Companies could use these mechanisms in an analogous way if they face the danger of underinvesting in innovation. They can shield their innovation budgets and commit to a certain level of R&D spending in the future, irrespective of the current business situation. For example, companies could commit to and communicate their R&D intensity (R&D expenses relative to sales) in order to align the innovation budget with their long-term strategic growth goals. If disruptive innovation is a risk for companies, they could also set aside a separate bucket to fund radical innovation initiatives. Essentially, an innovation budget should be handled in a strategic way, rather than having to compete with short-term projects. Recent empirical research of 1,200 companies from 39 countries suggests that companies with R&D spending significantly above the industry standard enjoy higher market capitalizations.5 Capital markets seem to be aware of the strategic value of R&D spending, so self-commitment might help manage expectations and strategic priorities.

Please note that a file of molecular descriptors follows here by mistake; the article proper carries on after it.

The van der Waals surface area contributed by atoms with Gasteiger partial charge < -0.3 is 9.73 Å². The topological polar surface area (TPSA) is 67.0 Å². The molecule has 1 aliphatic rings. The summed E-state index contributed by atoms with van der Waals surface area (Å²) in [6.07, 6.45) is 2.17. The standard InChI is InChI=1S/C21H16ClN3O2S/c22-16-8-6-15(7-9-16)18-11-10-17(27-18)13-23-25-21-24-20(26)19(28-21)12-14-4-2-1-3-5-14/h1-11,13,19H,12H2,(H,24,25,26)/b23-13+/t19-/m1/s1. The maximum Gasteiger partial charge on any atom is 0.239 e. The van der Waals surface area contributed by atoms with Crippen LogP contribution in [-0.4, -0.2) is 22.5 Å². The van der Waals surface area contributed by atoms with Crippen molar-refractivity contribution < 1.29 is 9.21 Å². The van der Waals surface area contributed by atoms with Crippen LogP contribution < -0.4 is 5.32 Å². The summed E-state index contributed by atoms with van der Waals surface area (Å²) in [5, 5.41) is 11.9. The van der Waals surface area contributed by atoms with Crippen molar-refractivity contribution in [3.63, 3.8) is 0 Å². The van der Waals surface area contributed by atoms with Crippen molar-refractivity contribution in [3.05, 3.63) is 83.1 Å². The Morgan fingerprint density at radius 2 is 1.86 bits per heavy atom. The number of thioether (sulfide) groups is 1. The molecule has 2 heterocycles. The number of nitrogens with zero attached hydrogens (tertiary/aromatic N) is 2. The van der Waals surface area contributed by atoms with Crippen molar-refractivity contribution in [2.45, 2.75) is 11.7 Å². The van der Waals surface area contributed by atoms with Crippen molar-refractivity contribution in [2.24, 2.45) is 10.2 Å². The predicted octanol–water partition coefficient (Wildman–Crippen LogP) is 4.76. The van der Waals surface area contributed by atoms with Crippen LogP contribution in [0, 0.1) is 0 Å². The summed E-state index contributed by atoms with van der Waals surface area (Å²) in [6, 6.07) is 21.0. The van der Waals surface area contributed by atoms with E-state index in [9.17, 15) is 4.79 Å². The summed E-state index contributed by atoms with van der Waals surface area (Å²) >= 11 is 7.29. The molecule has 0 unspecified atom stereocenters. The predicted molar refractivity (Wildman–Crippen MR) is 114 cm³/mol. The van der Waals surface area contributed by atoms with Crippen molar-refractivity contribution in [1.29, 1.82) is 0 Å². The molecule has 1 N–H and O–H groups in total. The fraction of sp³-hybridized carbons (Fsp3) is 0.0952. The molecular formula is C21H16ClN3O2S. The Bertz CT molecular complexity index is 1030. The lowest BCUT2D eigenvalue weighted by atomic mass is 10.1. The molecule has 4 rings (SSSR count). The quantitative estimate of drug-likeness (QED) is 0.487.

Choosing by not choosing
One of the main challenges for investors is choice overload. The range of investment options is huge, and choosing between so many options overwhelms most people. Choice overload has two main effects on financial decision making. First, people tend to lean toward a default option. Second, if there is no default option, they become indecisive. The first effect is evident in the Swedish pension system. In 2000, Sweden introduced a pension system in which citizens had to invest a percentage of their public pension contributions into mutual funds, credited to their individual retirement accounts. The program offers 650 mutual funds and one default fund, run by the government. How did people deal with this overwhelming array of choices? More than 90 percent chose by default—that is, by not choosing—and were automatically enrolled into the government’s fund.6 In other words, they took the path of least resistance.